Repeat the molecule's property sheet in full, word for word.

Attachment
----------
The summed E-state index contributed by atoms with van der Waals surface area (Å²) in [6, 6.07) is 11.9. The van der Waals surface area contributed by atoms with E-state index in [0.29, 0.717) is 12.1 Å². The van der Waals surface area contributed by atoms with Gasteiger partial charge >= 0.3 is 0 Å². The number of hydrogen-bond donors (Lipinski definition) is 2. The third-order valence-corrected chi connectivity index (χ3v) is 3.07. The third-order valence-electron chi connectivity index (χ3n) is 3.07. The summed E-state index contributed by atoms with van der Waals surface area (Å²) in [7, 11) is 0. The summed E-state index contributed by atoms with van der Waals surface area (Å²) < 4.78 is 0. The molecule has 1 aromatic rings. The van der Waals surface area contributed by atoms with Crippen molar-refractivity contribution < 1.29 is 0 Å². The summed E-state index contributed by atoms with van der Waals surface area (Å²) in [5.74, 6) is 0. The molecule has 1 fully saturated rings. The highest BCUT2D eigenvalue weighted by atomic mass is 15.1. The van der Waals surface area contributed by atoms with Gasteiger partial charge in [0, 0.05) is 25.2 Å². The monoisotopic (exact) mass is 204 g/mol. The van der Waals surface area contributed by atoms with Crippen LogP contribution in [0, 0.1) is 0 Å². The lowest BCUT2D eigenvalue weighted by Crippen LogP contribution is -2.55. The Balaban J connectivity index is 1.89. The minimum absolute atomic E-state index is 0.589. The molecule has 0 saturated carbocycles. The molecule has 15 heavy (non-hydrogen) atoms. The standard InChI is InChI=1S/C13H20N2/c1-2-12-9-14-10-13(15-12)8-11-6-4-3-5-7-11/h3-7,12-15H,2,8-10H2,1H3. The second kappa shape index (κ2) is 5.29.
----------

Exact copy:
The summed E-state index contributed by atoms with van der Waals surface area (Å²) in [6, 6.07) is 11.9. The van der Waals surface area contributed by atoms with E-state index in [0.29, 0.717) is 12.1 Å². The van der Waals surface area contributed by atoms with Gasteiger partial charge >= 0.3 is 0 Å². The number of hydrogen-bond donors (Lipinski definition) is 2. The third-order valence-corrected chi connectivity index (χ3v) is 3.07. The third-order valence-electron chi connectivity index (χ3n) is 3.07. The summed E-state index contributed by atoms with van der Waals surface area (Å²) in [7, 11) is 0. The summed E-state index contributed by atoms with van der Waals surface area (Å²) < 4.78 is 0. The molecule has 1 aromatic rings. The van der Waals surface area contributed by atoms with Crippen molar-refractivity contribution < 1.29 is 0 Å². The summed E-state index contributed by atoms with van der Waals surface area (Å²) in [5.74, 6) is 0. The molecule has 1 fully saturated rings. The highest BCUT2D eigenvalue weighted by atomic mass is 15.1. The van der Waals surface area contributed by atoms with Gasteiger partial charge in [0, 0.05) is 25.2 Å². The monoisotopic (exact) mass is 204 g/mol. The van der Waals surface area contributed by atoms with Crippen LogP contribution in [0, 0.1) is 0 Å². The lowest BCUT2D eigenvalue weighted by Crippen LogP contribution is -2.55. The Balaban J connectivity index is 1.89. The minimum absolute atomic E-state index is 0.589. The molecule has 0 saturated carbocycles. The molecule has 15 heavy (non-hydrogen) atoms. The standard InChI is InChI=1S/C13H20N2/c1-2-12-9-14-10-13(15-12)8-11-6-4-3-5-7-11/h3-7,12-15H,2,8-10H2,1H3. The second kappa shape index (κ2) is 5.29.